Michael Johnson

Old Contemptible
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About Michael Johnson

  • Rank
    Old Contemptible
  • Birthday 13/12/51

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Profile Information

  • Gender
    Male
  • Location
    Oakville, Canada West
  • Interests
    The Great War 1914-18
    Royal Garrison Artillery

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  1. Sam, I suspect it was his pension that allowed him to send my father to university (granddad started work before he was 14). Dad became a very successful corporate lawyer. I followed in his footsteps, but chose an alternative to practice. This year my son graduates from law school, to make the third generation. A long way from Bells Close Newcastle! Michael
  2. Sam, you must be very proud of your grandfather. My paternal grandfather enlisted in the Canadian Army Service Corps in 1916, got pneumonia on a field day in Toronto, and according to family history, lost an eye when they were attempting to anaethetize him and ether got spilled on his face. Medical discharge on pension with a Class C discharge pin. My maternal grandfather was French, and was recalled to duty from Canada in 1914. He was attached to the British Army as an interpreter - until his company, then engaged in the war effort, realized that he was the only one who knew the processes. After many letters and diplomatic notes the French Army let him go back to Canada.
  3. The Maritime Museum of the Atlantic had a dedicated Halifax Explosion room when i was there some years ago. Michael
  4. Sam, Not a mad idea at all. Sadly I suspect that the CWM is more interested in the Centenary of Vimy. I wonder if the Maritime Museum of the Atlantic http://maritimemuseum.novascotia.ca/ in Halifax could get more traction? Lots of information there: http://maritimemuseum.novascotia.ca/search/node/halifax explosion I have a small collection of single medals to men who were on ships at or near Halifax that day. Still missing HMS Highflyer and HMS Changuinola. I have two to HMCS Niobe - an R.N.C.V.R. clerk and an R.N. Regulating Petty Officer. I was able to find a photograph of the latter. He's the one sitting on the right end of the bench. Previous service in China in 1900.
  5. Lots of good books on the Halifax Explosion, which is a topic that fascinates me. See here: for a post that illustrates how one family was affected. Michael
  6. Back in the day when the wife and I had time to do things, we go downtown. When we meet up, Terry says, "The antique store has a badge you might be interested in." So, with no great hope I go to have a look. A Canadian Militia helmet, with Pattern 1908 Star Plate to the 31st Regiment. Traces of gold paper (amateur theatricals?). Sadly missing the screw attachment for the spike/button, but 100% authentic ("au jus" for our French friends). And how much? $35!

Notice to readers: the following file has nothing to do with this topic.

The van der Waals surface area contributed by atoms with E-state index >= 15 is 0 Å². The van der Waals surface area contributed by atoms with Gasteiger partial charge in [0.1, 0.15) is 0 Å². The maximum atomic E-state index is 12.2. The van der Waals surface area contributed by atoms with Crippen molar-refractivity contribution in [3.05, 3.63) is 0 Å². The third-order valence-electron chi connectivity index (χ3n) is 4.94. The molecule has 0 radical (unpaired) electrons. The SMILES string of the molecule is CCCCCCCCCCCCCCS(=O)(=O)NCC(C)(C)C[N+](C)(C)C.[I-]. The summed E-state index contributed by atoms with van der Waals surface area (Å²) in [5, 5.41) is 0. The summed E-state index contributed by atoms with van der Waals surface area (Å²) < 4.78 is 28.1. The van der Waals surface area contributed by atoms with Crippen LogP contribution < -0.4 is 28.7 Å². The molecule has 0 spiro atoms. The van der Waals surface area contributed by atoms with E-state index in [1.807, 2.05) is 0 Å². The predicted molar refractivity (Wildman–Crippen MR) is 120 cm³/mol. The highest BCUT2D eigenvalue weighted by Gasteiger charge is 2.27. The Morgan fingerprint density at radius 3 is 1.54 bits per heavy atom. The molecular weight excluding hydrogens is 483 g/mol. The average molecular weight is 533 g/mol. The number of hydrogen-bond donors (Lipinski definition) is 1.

7. 25 cents per week Grade 1 to 8; $5.00 grade 9 to 12; $10.00 grade 13. No allowance in Uni. Northumberland and Cumberland, Sir! Not a Yorkie! And sadly my shako for R.N.R. Scout Brigade of Fort George is Belgic. If it were stovepipe, I'd put on my nice brass one, bought at Jack Shepherd's some 40 years or more ago.
  8. Quite rightly. "Type" collectors who split groups for one medal were/are the bane of our hobby. It's bad enough when groups are split within families ("One silver for you, one silver for me; one bronze for you, one bronze for me."), but that is understandable. The sad fact is that many groups will never be re-assembled. But that Victory holds the key to the man's story. And in some cases the story continues. I bought a 1914-15 Star and Victory to a man in the Royal Naval Reserve. His service record showed that he had been discharged with tuberculosis and died very soon after. I got his death certificate, and put the case forward to the Commonwealth War Graves through the "In From the Cold Project". It was accepted and now a CWGC headstone is being erected: http://www.cwgc.org/find-war-dead/casualty/75451073/MURPHY, JAMES Michael
  9. Many do feel that way. However many British War Medals were sold for their silver value and smelted. If you are collecting to a theme, Victory Medals are the least expensive way to collect First War British medals. Michael
  10. RN Seamen's papers are available on Ancestry.com, or British National Archives. It would probably be cheaper to take out a monthly subscription with ancestry.co.uk and just get Britain-only rather than a world subscription. The search page is: http://search.ancestry.co.uk/search/db.aspx?dbid=60522. You could purchase credits to search a few medals. For ships, just Google HMS XXXX, and you will probably find what you're looking for. e.g. https://www.google.com/webhp?sourceid=chrome-instant&ion=1&espv=2&ie=UTF-8#q=HMS+Queen+Mary This site is great for further information: http://www.naval-history.net/WW1NavyBritishShips-Dittmar3WarshipsA.htm Some ships log books have been transcribed: http://www.naval-history.net/OWShips-LogBooksWW1.htm Good luck! And if you find any sailor who was on HMS Highflyer in December 1917, please tell me! (Not a battleship). Michael
  11. Peter, my records are that it was a 1914-15 Star. He was 15th Bn. which took heavy casualties July 1, 1916. Michael
  12. No allowance!
  13. Well, she's changed just a bit since these were taken. Then again, so has Peter.
  14. Try here: https://en.wikipedia.org/wiki/List_of_Malaysian_police_officers_killed_in_the_line_of_duty I suspect that this list was complied by someone in Malaysia, possibly with the Police Force, given the amount of detail. Michael
  15. Rodney, A fantastic display, and a family history to be proud of. I had a similar coincidence, in that I found that my wife's grandfather and my uncle probably worked together with the RCAF in Toronto in the Second War. Of course by the time I met my wife both were no longer with us, so I couldn't ask. Michael